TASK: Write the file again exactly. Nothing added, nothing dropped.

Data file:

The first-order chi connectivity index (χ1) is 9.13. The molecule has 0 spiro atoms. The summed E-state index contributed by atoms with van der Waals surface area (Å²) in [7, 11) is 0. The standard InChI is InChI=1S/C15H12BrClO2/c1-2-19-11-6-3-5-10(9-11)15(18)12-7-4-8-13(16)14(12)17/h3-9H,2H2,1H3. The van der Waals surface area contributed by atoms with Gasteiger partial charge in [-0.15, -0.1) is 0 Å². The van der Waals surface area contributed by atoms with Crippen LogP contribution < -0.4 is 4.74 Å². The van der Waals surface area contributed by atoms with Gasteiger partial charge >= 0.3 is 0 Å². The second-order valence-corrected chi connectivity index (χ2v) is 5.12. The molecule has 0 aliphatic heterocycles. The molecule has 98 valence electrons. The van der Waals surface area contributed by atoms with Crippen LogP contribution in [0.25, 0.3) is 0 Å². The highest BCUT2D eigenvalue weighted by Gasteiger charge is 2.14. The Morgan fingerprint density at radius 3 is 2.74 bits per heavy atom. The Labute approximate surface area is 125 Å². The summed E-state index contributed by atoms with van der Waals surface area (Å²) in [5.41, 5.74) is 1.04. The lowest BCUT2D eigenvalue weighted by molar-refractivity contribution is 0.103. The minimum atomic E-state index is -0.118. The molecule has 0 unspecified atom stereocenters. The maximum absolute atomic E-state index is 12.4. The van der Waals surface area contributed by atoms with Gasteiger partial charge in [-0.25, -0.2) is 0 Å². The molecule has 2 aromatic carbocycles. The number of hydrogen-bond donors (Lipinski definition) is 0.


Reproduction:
The first-order chi connectivity index (χ1) is 9.13. The molecule has 0 spiro atoms. The summed E-state index contributed by atoms with van der Waals surface area (Å²) in [7, 11) is 0. The standard InChI is InChI=1S/C15H12BrClO2/c1-2-19-11-6-3-5-10(9-11)15(18)12-7-4-8-13(16)14(12)17/h3-9H,2H2,1H3. The van der Waals surface area contributed by atoms with Gasteiger partial charge in [-0.15, -0.1) is 0 Å². The van der Waals surface area contributed by atoms with Crippen LogP contribution < -0.4 is 4.74 Å². The van der Waals surface area contributed by atoms with Gasteiger partial charge >= 0.3 is 0 Å². The second-order valence-corrected chi connectivity index (χ2v) is 5.12. The molecule has 0 aliphatic heterocycles. The molecule has 98 valence electrons. The van der Waals surface area contributed by atoms with Crippen LogP contribution in [0.25, 0.3) is 0 Å². The highest BCUT2D eigenvalue weighted by Gasteiger charge is 2.14. The Morgan fingerprint density at radius 3 is 2.74 bits per heavy atom. The Labute approximate surface area is 125 Å². The summed E-state index contributed by atoms with van der Waals surface area (Å²) in [5.41, 5.74) is 1.04. The lowest BCUT2D eigenvalue weighted by molar-refractivity contribution is 0.103. The minimum atomic E-state index is -0.118. The molecule has 0 unspecified atom stereocenters. The maximum absolute atomic E-state index is 12.4. The van der Waals surface area contributed by atoms with Gasteiger partial charge in [-0.25, -0.2) is 0 Å². The molecule has 2 aromatic carbocycles. The number of hydrogen-bond donors (Lipinski definition) is 0.